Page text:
By Ray O’Hanlon
President Clinton signed into law Monday the federal budget bill for fiscal 2000 that includes a provision restricting joint programs between the FBI and Royal Ulster Constabulary.
The provision is contained in the State Department Authorization Bill, which itself forms part of the overall budget bill.
"This is historic legislation as far as policing in Northern Ireland is concerned. All members of the Congress deserve the gratitude of Irish Americans," Fr. Sean McManus, president of the Washington D.C.-based Irish National Caucus, said in response to the signing of the measure which had previously passed the House of Representatives and had been left untouched by the Senate.
The RUC component in the authorization bill, proposed by New Jersey GOP rep. Chris Smith, prohibits funding for the exchange programs that allowed RUC officers to receive specialized training at FBI headquarters in Quantico, Va.
The amendment will remain in force until the White House certifies that participants "do not include RUC members who have committed or condoned violations of internationally recognized human rights, including any role in the murder of Patrick Finucane or Rosemary Nelson."
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McManus praised both Smith and New York Rep. Ben Gilman, chairman of the House International Relations Committee, for their work in formulating the legislation and pushing it through the joint House/Senate conference report stage for inclusion in the final budget bill.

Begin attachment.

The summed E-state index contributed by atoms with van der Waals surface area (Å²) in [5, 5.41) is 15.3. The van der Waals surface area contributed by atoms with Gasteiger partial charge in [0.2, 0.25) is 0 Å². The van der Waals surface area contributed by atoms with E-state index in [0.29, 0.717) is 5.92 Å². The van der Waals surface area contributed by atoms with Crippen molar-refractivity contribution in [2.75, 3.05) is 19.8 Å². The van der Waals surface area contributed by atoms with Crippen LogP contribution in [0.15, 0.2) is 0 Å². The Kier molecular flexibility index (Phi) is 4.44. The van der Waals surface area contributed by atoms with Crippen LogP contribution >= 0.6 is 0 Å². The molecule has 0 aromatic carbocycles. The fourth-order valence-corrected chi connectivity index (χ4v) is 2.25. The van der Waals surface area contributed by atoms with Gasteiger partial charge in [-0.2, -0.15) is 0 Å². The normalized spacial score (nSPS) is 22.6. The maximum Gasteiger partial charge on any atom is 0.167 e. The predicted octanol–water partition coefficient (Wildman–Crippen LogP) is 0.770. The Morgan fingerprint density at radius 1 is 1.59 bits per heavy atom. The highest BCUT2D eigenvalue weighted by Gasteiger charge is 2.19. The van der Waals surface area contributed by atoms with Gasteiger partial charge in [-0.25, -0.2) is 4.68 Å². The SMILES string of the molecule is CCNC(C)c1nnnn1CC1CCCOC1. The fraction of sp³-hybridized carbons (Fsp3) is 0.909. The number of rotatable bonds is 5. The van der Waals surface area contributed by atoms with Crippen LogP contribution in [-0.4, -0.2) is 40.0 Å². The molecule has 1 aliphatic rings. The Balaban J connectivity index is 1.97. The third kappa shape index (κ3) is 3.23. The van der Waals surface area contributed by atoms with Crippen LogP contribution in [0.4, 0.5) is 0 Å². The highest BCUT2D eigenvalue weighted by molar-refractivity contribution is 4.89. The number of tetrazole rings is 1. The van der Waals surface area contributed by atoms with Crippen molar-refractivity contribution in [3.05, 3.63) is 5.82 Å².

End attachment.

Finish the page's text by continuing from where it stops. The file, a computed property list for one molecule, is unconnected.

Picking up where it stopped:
Gilman, who presided over hearings on the RUC earlier this year, said that the vetting component in the bill pointed up one of the major flaws in the Patten Commission report on the RUC.
Gilman, who sees Patten as "a good first step," said he hoped the bill would serve as a model for even further changes in Northern Ireland that would help build support for a new police service.
Meanwhile, the rights group Human Rights Watch has issued its verdict on the Patten report.
While praising much of the report, the New York-based group said that it did not go far enough.
"The Patten Report is a solid beginning and it should be put into practice. But it ignores a number of critical human rights benchmarks that are essential to building confidence in any peacetime police service in Northern Ireland," said spokeswoman Julia Hall.
Human Rights Watch expressed particular concern that the report did not recommend a vetting mechanism to "weed out" officers currently serving in the RUC who have past records of human rights violations.